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Mendez v. Berryhill

United States District Court, D. Nevada

July 12, 2017

NANCY BERRYHILL, Acting Commissioner of Social Security, Defendant.


         This Report and Recommendation is made to the Honorable Miranda M. Du, United States District Judge. The action was referred to the undersigned Magistrate Judge pursuant to 28 U.S.C. § 636(b)(1)(B) and LR IB 1-4. Before the court is plaintiffs motion for reversal and/or remand (ECF No. 13), defendant's cross-motion to affirm (ECF No. 16), and plaintiffs reply (ECF No. 17). For the reasons set forth herein, the court recommends that plaintiffs motion be denied, and defendant's cross-motion be granted.


         On June 6, 2013, Jose Munguia Mendez ("plaintiff) protectively filed for a period of disability, Disability Insurance Benefits ("DIB"), and Supplemental Security Income ("SSI") benefits under Titles II and XVI of the Social Security Act, alleging a disability onset date of June 30, 2012. (Administrative Record ("AR") 265-271, 272-278.) The Social Security Administration denied plaintiffs application in the first instance on December 17, 2013, and upon reconsideration on March 31, 2014. (Id. at 149-152, 156-158.)

         On September 15, 2015, plaintiff and his attorney appeared at a hearing before Administrative Law Judge ("ALJ") Janice Shave. (Id. at 53-84.) The ALJ issued a written decision on November 17, 2015, finding that plaintiff had not been disabled at any time between the alleged onset date and the date of the decision. (Id. at 30-51.) Plaintiff appealed, and the Appeals Council denied review on June 29, 2016. (Id. at 1-7.) Accordingly, the ALJ's decision became the final decision of the Commissioner ("defendant").

         Having exhausted all administrative remedies, plaintiff filed a complaint for judicial review on August 30, 2016. (ECF No. 1.) In his motion for remand or reversal, plaintiff contends that (1) the ALJ's residual functional capacity ("RFC") assessment lacked the support of substantial evidence, and (2) the ALJ's credibility determination lacked the support of substantial evidence. (ECF No. 13 at 6-12.)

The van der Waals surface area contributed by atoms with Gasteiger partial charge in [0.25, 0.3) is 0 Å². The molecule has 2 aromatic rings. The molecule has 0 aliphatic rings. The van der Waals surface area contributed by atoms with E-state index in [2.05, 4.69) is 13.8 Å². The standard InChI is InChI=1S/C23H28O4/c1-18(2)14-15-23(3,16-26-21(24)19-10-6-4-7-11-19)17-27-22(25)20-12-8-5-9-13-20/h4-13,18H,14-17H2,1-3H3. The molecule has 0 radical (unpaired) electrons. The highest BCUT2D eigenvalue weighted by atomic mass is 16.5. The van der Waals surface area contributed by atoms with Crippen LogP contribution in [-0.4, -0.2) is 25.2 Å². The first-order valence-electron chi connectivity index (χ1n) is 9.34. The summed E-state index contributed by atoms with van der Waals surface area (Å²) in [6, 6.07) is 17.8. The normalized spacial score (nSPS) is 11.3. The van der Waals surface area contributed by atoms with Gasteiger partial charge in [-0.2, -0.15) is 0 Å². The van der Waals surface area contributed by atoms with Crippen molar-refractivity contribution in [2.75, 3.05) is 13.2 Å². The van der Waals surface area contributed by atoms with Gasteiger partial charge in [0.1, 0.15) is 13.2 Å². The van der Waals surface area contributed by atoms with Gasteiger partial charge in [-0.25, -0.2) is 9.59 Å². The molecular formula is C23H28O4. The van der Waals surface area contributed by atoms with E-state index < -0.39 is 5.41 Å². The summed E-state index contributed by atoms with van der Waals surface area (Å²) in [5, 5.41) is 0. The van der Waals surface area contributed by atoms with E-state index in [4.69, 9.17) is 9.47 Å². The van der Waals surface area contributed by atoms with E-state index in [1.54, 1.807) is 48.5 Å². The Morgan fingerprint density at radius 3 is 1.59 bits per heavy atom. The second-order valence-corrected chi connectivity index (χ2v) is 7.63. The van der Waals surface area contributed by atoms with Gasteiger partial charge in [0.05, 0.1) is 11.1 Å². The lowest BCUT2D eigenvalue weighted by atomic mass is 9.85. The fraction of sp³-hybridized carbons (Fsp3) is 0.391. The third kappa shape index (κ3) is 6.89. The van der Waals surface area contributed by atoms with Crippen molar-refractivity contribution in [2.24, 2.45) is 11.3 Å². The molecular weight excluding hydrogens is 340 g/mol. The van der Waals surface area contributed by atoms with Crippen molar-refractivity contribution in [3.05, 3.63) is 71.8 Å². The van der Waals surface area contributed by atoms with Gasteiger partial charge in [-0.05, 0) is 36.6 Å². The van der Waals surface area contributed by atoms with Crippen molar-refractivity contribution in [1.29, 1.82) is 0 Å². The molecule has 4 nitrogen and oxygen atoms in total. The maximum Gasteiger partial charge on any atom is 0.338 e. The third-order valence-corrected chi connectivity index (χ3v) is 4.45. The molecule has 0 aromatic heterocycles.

The initial burden of proof to establish disability in a claim for SSDI benefits rests upon the claimant. Molina v. Astrue, 674 F.3d 1104, 1110 (9th Cir. 2012). To satisfy this burden, the claimant must demonstrate an "inability to engage in any substantial gainful activity by reason of any medically determinable physical or mental impairment which can be expected ... to last for a continuous period of not less than 12 months...." 42 U.S.C. § 423(d)(1)(A).

         This court has jurisdiction to review an ALJ's decision to deny a claim for benefits after the claimant has exhausted all administrative remedies. See Brewes v. Comm'r of Soc. Sec. Admin., 682 F.3d 1157, 1161-62 (9th Cir. 2012). The court must affirm the ALJ's decision unless it rests on legal error or is unsupported by substantial evidence in the administrative record. Garrison v. Colvin, 759 F.3d 995, 1009 (9th Cir. 2014); see also 42 U.S.C. § 405(g) ("The findings of the Commissioner of Social Security as to any fact, if supported by substantial evidence, shall be conclusive."). The substantial evidence standard is not onerous. It is "more than a mere scintilla but less than a preponderance; it is such relevant evidence as a reasonable mind might accept as adequate to support a conclusion." Hill v. Astrue, 698 F.3d 1153, 1159 (9th Cir. 2012) (internal quotation omitted).

         Although the ALJ need not discuss every piece of evidence in the record, she cannot ignore or omit evidence that is significant or probative. Hiler v. Astrue, 687 F.3d 1208, 1212 (9th Cir. 2012). The ALJ's discussion must adequately explain the decision in light of such evidence. "The ALJ, not the district court, is required to provide specific reasons for rejecting [the evidence.]" Stout v. Comm'r, Soc. Sec. Admin., 454 F.3d 1050, 1054 (9th Cir. 2006) (specifically discussing rejection of lay testimony). The district court's review is thus constrained to the reasons asserted by the ALJ. Connett v. Barnhart, 340 F.3d 871, 874 (9th Cir. 2003).

         To determine whether substantial evidence exists, the court must look at the record as a whole, considering both evidence that supports and undermines the ALJ's decision; it "may not affirm simply by isolating a specific quantum of supporting evidence." Robbins v. Soc. Sec. Admin., 466 F.3d 880, 882 (9th Cir. 2006) (internal quotation omitted). Where "the evidence is susceptible of more than one rational interpretation, the decision of the ALJ must be upheld." Lewis v. Astrue, 498 F.3d 909, 911 (9th Cir. 2007) (internal quotation omitted). The ALJ alone is responsible for determining credibility and resolving ambiguities. Garrison, 759 F.3d at 1010.


         A. SSDI claims are evaluated under a five-step sequential process.

         The Commissioner follows a five-step sequential process for determining whether a claimant is "disabled" for the purposes of SSDI. 20 C.F.R. § 404.1520(a)(4); see also Barnhart v. Thomas, 540 U.S. 20, 24 (2003). Step one directs the ALJ to determine whether the claimant is engaged in "substantial gainful activity." 20 C.F.R. § 404.1520(a)(4)(i). If so, the claimant is not disabled and the Commissioner denies the claim. Id. § 404.1520(b).

         The second step requires the ALJ to determine whether the claimant's medically determinable impairment is "severe." Id. § 404.1520(a)(4)(H). "Severe" impairments are those that significantly limit the claimant's physical or mental ability to do basic work activities. Id. ยง 404.1520(c). The Commissioner will deny the ...

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